Well-written and clear, with compelling arguments and research overviews.
Aug 25, 2016 Molly rated it it was amazing
Shelves: non-fiction
I read this as a student and it is one of the books that has stuck with me the most powerfully. I keep a copy in my classroom and I reference it all the time with my fellow teachers. More should read it. Seriously, it has shaped me as an educator and as a parent.
Jurgen Appelo
Rock-solid research offered with cheeky humor. Required reading for every manager, teacher, and parent.
May 24, 2012 Jasonlylescampbell rated it liked it

Review of Punished by Rewards by Alfie Kohn

Perhaps the best way to go about describing this book is to begin with what was most impacting to my life and way of thinking, then proceed to interesting asides from the book and then to end with a word or two of negative criticism.

Punished by Rewards (PBR (ha!)) went a long way to deconstruct some of my typical reactions to my children when they are doing wrong. Doing wrong is obviously a much in need of qualification but I will define it further as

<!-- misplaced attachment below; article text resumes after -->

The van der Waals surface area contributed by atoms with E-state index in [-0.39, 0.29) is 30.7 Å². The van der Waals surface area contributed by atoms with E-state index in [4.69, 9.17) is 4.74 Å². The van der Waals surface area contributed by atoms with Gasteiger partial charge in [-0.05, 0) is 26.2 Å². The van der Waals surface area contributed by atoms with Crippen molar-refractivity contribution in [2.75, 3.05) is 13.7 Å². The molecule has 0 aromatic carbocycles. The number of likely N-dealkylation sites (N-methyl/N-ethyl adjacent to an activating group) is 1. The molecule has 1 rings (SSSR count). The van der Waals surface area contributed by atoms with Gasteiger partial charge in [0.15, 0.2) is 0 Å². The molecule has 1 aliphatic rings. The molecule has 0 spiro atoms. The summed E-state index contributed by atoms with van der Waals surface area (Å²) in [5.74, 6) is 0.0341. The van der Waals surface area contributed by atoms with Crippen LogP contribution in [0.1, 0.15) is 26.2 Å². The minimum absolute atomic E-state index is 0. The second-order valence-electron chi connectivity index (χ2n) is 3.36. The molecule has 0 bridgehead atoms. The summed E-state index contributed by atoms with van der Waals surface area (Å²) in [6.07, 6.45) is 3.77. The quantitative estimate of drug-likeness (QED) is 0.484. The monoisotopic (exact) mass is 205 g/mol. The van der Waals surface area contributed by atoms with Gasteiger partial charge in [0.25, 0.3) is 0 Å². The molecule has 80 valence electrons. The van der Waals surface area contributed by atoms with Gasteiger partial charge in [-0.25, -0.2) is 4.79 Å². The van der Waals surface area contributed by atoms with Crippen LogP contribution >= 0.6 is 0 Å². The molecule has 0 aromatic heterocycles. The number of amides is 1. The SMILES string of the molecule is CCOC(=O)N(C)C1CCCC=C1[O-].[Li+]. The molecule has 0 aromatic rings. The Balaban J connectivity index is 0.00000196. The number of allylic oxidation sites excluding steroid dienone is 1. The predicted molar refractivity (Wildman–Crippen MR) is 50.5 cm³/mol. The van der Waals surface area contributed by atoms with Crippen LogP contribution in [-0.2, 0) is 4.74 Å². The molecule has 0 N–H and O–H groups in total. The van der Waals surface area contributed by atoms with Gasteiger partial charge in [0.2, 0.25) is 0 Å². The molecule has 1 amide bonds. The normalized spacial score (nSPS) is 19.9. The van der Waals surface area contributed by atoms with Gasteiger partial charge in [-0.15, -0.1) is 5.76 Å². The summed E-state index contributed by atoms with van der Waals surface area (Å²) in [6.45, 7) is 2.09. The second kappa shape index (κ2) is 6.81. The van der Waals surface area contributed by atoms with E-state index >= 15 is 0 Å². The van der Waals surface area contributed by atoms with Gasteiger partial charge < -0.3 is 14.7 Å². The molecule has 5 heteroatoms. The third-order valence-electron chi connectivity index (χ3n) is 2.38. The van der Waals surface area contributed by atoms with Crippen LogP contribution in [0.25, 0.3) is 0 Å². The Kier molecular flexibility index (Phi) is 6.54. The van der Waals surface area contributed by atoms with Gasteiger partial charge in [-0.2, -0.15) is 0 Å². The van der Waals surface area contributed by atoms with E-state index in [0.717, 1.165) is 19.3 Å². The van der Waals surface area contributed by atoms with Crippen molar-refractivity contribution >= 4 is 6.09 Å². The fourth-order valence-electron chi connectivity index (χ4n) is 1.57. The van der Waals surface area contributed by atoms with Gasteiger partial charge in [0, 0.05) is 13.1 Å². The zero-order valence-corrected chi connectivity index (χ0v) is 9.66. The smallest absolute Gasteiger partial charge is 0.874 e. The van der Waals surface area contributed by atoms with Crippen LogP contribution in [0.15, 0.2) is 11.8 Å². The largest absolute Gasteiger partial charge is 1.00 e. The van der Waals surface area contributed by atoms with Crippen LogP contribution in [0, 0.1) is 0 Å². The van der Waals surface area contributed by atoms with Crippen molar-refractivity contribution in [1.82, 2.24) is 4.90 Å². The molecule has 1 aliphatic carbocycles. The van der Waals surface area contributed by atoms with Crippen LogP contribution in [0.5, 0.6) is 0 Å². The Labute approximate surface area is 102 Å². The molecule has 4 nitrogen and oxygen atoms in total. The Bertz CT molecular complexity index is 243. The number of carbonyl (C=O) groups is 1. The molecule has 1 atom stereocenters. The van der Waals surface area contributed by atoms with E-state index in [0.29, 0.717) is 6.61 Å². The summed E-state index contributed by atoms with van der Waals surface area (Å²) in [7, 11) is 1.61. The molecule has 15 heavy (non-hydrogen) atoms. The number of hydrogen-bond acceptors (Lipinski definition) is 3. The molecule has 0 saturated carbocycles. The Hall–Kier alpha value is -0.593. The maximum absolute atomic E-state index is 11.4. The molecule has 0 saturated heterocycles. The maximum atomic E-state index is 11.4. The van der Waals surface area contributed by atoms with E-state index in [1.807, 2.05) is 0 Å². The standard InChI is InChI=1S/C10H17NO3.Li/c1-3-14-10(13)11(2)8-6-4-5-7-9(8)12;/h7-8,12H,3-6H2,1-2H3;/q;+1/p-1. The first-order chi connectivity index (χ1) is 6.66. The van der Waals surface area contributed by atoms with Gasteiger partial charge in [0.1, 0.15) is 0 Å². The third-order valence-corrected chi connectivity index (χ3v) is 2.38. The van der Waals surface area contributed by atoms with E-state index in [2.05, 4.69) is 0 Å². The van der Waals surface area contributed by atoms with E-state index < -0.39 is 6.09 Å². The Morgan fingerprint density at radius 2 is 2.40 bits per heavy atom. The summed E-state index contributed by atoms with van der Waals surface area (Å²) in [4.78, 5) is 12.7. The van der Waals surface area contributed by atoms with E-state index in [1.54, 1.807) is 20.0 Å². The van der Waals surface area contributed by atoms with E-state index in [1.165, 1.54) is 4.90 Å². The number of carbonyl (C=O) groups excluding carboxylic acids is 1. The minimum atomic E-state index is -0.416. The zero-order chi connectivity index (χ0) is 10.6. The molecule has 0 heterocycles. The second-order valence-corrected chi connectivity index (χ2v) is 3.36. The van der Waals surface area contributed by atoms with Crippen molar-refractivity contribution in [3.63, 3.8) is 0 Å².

Feb 02, 2012 Nicole rated it liked it  ·  review of another edition
Recommended to Nicole by: Alicia
I like how the book is broken up so you could essentially just read about what interests you in regards to rewards whether work, child rearing or school. I felt all pertained to me.

This book depressed me! It was written in 1993 & he presents a lot of supporting research, yet NOTHING has changed in public education!! Then here I am with this information that makes sense & have very little power because to make these lasting changes would require drastic measures in the world of education
Corinne Campbell
Dec 30, 2012 Corinne Campbell rated it really liked it
Every, teacher, parent, manager, politician, administrator should read this book.
Dec 09, 2014 Elizabethe rated it liked it
Shelves: non-fiction